Preparations for new regional school moving ahead in Hopkins, Minnetonka

| November 7, 2012 | 1 Comment

Preparations for a new regional Catholic school are under way in the western metro area, where the first open house for the yet-to-be-named school was set for Nov. 8 and a principal search has begun.

St. John’s Catholic School in Hopkins and Immaculate Heart of Mary Catholic School in Minnetonka will become the new regional school in fall 2013. The pre-kindergarten through grade 8 school will be housed in the current IHM school building, said Father James Liekhus, pastor of St. John the Evangelist and St. Joseph parishes in Hopkins.

The building, which was remodeled with added classroom space in 2004, can best accommodate the current enrollments of both schools — 108 preK-6 students at St. John’s and 200 preK-8 students at IHM, said Father Liekhus, who will serve as moderator of the new school. Father David Ostrowski, pastor of the IHM parish, will serve as chaplain.

As moderator, Father Liekhus will be the liaison between the school’s governing board of directors and its principal. An advisory council comprised of members from both the Minnetonka and Hopkins parishes also will serve the school.

“By forming the regional school, one goal is to pool resources together and provide the best learning environment for our students within our community of Catholic parishes,” said Mark Pihart, the father of three children currently attending St. John’s School, where he serves on its School Advisory Council.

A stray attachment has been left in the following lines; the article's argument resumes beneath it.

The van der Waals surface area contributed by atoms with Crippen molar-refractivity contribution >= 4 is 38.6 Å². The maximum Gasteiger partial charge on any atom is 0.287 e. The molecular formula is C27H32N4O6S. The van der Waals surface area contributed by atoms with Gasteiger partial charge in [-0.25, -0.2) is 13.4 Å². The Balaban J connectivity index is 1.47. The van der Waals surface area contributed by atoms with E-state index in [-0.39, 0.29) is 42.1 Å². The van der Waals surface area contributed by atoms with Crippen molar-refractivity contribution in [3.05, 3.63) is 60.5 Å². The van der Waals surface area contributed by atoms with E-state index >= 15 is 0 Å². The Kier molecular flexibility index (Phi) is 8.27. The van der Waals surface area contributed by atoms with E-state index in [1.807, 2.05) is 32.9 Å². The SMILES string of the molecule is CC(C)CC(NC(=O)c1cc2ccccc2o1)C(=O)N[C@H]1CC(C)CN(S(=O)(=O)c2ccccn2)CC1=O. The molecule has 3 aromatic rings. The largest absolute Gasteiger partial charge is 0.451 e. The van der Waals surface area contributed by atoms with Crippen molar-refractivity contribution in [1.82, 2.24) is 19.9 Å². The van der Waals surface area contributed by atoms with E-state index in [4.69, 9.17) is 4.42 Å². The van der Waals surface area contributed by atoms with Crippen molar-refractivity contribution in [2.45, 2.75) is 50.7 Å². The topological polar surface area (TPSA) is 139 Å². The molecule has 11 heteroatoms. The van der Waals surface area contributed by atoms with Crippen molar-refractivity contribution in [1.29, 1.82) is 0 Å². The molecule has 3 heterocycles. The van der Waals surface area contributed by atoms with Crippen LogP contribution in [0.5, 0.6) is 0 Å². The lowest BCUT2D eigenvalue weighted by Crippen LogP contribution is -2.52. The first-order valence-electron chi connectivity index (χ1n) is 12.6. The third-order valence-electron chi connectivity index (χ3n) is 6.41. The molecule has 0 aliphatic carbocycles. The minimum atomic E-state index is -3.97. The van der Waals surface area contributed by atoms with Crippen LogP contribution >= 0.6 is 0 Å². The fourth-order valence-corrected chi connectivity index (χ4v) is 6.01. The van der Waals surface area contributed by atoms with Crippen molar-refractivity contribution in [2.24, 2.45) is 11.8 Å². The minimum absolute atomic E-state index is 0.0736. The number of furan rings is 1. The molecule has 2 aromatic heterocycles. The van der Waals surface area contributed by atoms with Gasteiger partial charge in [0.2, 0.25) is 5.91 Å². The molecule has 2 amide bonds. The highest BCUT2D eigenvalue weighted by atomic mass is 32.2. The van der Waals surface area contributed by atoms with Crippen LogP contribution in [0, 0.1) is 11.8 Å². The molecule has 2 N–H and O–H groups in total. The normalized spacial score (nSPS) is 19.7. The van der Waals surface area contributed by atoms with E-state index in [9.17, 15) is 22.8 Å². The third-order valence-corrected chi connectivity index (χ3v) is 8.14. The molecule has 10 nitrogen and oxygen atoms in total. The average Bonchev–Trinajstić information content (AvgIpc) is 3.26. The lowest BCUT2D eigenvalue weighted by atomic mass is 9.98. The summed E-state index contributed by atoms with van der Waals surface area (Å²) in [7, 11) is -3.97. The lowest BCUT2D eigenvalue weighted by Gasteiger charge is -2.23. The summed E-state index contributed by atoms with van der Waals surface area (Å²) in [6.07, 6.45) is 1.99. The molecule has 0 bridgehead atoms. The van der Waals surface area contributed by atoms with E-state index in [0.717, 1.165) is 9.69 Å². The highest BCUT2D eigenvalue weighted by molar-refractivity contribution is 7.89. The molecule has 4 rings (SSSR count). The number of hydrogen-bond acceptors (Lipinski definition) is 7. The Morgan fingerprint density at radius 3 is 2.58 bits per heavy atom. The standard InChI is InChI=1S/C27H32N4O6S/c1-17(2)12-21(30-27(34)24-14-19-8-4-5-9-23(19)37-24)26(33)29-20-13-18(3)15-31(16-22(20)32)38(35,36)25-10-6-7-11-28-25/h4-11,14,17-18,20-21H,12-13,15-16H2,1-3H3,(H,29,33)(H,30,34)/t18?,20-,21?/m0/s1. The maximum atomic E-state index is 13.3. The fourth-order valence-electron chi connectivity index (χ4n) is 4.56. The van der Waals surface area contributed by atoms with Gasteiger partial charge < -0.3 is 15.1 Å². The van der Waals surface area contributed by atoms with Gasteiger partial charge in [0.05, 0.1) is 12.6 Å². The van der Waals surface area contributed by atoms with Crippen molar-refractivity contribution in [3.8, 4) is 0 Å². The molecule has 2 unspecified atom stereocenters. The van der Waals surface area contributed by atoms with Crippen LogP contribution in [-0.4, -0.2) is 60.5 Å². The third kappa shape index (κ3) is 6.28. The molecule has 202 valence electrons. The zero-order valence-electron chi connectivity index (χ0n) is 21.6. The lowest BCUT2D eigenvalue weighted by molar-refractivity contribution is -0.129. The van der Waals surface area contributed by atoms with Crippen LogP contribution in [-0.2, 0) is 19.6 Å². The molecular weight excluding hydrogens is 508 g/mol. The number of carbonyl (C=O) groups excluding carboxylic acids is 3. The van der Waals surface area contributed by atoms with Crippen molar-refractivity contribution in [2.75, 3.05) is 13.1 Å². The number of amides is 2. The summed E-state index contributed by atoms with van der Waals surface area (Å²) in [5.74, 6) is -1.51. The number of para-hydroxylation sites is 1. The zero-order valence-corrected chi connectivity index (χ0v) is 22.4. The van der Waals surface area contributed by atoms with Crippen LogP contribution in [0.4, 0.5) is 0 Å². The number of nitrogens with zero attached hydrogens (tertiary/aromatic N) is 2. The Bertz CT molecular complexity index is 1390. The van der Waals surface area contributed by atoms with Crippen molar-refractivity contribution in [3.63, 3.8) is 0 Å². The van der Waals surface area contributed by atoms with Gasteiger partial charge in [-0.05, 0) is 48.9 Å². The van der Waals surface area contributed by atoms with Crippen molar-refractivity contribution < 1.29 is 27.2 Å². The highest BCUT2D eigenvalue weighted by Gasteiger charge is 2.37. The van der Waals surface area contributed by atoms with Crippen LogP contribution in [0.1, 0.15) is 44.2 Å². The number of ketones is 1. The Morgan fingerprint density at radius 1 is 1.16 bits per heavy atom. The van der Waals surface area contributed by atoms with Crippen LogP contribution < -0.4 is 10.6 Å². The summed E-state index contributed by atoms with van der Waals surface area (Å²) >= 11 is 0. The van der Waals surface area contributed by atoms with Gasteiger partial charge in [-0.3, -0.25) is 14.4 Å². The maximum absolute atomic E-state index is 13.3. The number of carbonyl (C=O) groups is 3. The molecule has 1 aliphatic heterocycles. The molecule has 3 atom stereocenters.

The decision to form the new school was prompted by changing demographics, including a declining number of school-aged children in the area that has contributed to declining enrollments at St. John’s and IHM, Father Liekhus said. There also is increasing competition from local charter schools.

The process leading to the decision also was consistent with the archdiocese’s 2010 strategic plan, which calls for more collaboration and efficient use of resources among parishes and schools, he said.

“The great thing about the Catholic Church is that we’re not a fend-for-yourself institution. We can work together when we need to,” Father Liekhus said. In this case, he added, “a regional school was the way to go.”

Moving ahead

The discussions leading to the regional school began more than a year ago with the formation of a task force that included members of St. John the Evangelist (into which St. Joseph in Hopkins will merge on Jan. 1) and IHM as well as three other parishes with schools: St. Therese in Deephaven, St. John the Baptist in Excelsior and Our Lady of the Lake in Mound.

The group — which included the pastors and other parish and school representatives — met regularly to talk about demographic and financial trends at the parishes and schools, Father Liekhus said, and it received input from the archdiocesan Office of Catholic Schools, Catholic Finance Corporation and the Teamworks consulting firm.

After further discussions with the schools office and the archdiocese, the St. John’s and IHM schools decided to move ahead with the regional school, he said.

Seven steering committees currently are meeting to facilitate the transition: advancement, co-curriculars, extended day, climate for learning and facilities — all of which include school parents — as well as administration and academic excellence, which have school staff as members.